Over in our Forum one of the hot topics is how to define our freelance writing success.
It more or less got started when Lori Widmer talked about how intimidating a goal of say, $100,000.00 can be to a new writer. She also mentioned that some of those earning that much and more may appear to be, as she said in post called This Writing Job, Not That Writing Job, “… holding themselves above their peers.” As you might expect, she doesn’t like that at all!
As I mused on freelance writing success I realized that writers new to freelancing may indeed be intimidated by those of us who have been in the game long enough to be called successful. With blogging, those of us who do blog, we’ve become much more visible.
I’ve discovered that some new writers are afraid to approach me, and others I presume. I doubt it’s totally about what they think my income is as much as the fact that if you google me I seem to be everywhere. Or they know I’ve ghostwritten and published books and they look at my coaching rate and are sure I don’t have any time for them at all.
And while it’s true I don’t have a ton of extra time, others have found me approachable, sensing that how much money or how little they make means little to me. More than a few have hired me to coach them.
Like many, I truly believe everyone should define your freelance writing success the way they want to define it, paying no attention to what others may say or believe.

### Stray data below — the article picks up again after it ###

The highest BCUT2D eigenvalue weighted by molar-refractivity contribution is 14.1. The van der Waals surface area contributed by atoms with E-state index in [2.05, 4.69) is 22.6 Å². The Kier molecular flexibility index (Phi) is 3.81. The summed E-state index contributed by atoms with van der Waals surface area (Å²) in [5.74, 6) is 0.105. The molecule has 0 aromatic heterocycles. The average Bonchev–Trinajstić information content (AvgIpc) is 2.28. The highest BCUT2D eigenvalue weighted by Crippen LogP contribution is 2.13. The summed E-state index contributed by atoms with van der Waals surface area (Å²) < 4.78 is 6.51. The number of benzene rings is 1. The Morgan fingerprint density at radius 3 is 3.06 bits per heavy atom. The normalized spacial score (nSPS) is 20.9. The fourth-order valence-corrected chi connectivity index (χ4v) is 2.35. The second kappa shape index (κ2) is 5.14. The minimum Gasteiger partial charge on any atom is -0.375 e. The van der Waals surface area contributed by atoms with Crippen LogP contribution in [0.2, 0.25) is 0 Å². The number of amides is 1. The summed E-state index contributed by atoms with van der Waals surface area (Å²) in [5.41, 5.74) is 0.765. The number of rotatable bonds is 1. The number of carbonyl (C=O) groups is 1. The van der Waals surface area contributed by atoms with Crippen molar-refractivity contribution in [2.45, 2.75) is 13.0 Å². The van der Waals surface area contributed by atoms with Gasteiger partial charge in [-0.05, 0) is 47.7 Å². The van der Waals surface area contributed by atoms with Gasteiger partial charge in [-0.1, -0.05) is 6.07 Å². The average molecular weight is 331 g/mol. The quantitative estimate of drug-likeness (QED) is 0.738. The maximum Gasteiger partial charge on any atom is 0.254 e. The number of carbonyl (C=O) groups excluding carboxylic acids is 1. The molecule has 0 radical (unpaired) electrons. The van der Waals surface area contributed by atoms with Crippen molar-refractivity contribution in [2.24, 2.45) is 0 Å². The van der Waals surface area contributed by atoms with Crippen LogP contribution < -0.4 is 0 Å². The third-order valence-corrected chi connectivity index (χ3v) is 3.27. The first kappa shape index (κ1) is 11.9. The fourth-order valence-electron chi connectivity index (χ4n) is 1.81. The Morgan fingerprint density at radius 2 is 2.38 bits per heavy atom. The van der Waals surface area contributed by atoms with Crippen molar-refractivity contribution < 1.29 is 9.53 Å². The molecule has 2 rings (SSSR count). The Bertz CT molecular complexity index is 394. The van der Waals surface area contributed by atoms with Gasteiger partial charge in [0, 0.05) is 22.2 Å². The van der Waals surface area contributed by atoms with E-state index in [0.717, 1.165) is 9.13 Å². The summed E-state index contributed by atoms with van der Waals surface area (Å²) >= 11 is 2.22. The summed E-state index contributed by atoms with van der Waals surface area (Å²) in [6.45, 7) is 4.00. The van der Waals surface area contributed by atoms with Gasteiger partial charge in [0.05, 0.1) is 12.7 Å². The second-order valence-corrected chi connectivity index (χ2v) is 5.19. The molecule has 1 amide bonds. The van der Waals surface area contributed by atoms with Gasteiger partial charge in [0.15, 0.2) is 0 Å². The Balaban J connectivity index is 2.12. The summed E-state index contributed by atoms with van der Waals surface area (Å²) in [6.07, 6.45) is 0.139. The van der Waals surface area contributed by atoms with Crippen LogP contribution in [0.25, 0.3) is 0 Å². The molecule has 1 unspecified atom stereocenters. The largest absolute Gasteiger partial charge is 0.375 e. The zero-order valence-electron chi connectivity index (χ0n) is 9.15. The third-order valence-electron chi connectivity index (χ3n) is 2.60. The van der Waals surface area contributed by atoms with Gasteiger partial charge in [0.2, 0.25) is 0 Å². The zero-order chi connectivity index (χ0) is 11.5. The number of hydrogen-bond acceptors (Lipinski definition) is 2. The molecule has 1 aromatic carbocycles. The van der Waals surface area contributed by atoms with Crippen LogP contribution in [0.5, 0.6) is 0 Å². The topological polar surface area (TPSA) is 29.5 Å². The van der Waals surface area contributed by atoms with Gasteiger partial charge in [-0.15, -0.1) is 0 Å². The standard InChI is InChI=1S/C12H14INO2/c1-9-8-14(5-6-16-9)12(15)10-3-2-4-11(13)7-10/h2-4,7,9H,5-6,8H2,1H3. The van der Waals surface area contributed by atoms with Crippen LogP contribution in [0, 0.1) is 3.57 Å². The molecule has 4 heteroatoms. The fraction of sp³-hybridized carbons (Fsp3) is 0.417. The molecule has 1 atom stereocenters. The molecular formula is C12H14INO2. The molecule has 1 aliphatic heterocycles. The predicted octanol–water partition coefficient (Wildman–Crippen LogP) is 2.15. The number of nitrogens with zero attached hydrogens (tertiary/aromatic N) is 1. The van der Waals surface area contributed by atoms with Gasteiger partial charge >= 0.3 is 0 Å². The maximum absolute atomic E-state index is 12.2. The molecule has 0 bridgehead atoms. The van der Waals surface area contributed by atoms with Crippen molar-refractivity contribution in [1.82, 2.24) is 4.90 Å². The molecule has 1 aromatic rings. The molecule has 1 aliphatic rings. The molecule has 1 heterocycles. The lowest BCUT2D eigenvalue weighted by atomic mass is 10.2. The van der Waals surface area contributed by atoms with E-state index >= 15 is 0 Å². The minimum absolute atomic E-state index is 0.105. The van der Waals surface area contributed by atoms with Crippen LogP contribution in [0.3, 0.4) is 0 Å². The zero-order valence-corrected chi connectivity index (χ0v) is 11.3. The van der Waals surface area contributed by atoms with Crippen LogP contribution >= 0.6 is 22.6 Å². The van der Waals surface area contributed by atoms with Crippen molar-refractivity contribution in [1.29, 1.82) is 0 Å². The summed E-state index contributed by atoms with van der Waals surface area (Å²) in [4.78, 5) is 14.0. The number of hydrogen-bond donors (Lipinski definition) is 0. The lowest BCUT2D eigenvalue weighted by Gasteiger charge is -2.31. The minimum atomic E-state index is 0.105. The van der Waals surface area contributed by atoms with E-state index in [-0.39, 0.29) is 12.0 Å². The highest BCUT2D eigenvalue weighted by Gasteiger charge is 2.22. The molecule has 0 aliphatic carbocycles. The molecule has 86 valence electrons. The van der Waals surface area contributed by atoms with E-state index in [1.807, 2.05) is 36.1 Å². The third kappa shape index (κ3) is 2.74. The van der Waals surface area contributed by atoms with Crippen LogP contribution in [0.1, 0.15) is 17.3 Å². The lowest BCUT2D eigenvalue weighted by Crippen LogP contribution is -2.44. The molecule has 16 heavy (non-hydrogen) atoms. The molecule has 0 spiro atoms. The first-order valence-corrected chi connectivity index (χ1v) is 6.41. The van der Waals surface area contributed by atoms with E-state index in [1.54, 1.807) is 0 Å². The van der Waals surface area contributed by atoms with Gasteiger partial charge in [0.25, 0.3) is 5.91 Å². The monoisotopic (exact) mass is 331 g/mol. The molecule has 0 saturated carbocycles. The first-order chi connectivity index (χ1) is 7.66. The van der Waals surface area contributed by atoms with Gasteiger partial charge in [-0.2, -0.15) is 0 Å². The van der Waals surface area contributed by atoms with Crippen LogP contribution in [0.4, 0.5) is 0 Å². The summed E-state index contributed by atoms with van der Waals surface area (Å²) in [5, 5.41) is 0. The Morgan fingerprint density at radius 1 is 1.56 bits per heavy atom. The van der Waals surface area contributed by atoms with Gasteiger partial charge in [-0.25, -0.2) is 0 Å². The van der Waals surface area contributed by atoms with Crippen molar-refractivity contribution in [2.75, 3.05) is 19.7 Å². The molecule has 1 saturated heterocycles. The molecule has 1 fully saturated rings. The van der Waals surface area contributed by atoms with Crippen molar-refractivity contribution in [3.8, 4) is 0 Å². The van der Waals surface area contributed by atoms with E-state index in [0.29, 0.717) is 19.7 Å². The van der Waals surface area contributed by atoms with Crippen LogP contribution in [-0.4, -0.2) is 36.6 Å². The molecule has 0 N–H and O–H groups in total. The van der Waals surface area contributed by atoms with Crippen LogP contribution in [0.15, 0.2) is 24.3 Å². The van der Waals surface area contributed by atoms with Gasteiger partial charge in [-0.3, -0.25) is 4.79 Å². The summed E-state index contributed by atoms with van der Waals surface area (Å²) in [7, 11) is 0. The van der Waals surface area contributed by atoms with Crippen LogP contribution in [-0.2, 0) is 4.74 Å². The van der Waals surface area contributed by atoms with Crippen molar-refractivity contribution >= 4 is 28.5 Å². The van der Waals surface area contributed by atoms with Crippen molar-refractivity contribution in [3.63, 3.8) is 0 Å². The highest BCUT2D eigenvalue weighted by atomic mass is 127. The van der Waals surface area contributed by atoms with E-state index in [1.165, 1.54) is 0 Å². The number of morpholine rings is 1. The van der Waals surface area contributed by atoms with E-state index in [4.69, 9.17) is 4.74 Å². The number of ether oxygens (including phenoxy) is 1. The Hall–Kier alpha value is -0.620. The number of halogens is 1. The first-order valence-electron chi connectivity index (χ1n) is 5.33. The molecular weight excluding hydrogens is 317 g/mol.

I’m really in Cathy Miller’s camp. She recently wrote Make Your Success Personal just that – goals are personal and should be. I totally agree and I suspect Lori does too.
In fact Lori states “… I’d much rather talk about now is the quality part of your career.”
Sure, when I set goals, part of what I do is decide how much I want to make, but my goals also include my own Vision, friends, family, my cat, gardening, exercise, donations I want to make, hanging out with friends and family – all sorts of things that are not driven by money.
For example, I have a friend who actually is a darn good writer, but she doesn’t like writing much. For years she’s wanted to return to raising goats! And now she is. She has a small farm in rural Oregon and she’s raising not only goats, but chickens and having an absolute ball planting a huge variety of food crops.
When she talks about cleaning out the barn, or I realize that the goats have to be milked daily, I’m really grateful I love to write. She, however, takes great joy in everything she’s doing and I can only celebrate that her goals are so much different than mine and she’s achieving them, just as I tend to achieve the goals I set.
My suggestion is you define your goals exactly the way you want them. If that means a six or seven figure income, great – go for it. If your goal is to write something you get paid for, that works too – you can repeat that often and up your rate if that’s what you want. If you want to combine your writing with travel or you want to write in the mornings and varnish boats in the afternoon, set your goals exactly there. In fact, I did that for a number of years and enjoyed almost every minute.
And if someone somehow implies you should be making $100,000 with your writing or you’re not a real writer, ignore them completely. You don’t want to play the game like they do – you want to play the writing game the way you want to.
What’s your take? How do you define success? Has your definition of success changed? Has anyone made you feel less than? Let’s talk about it in comments.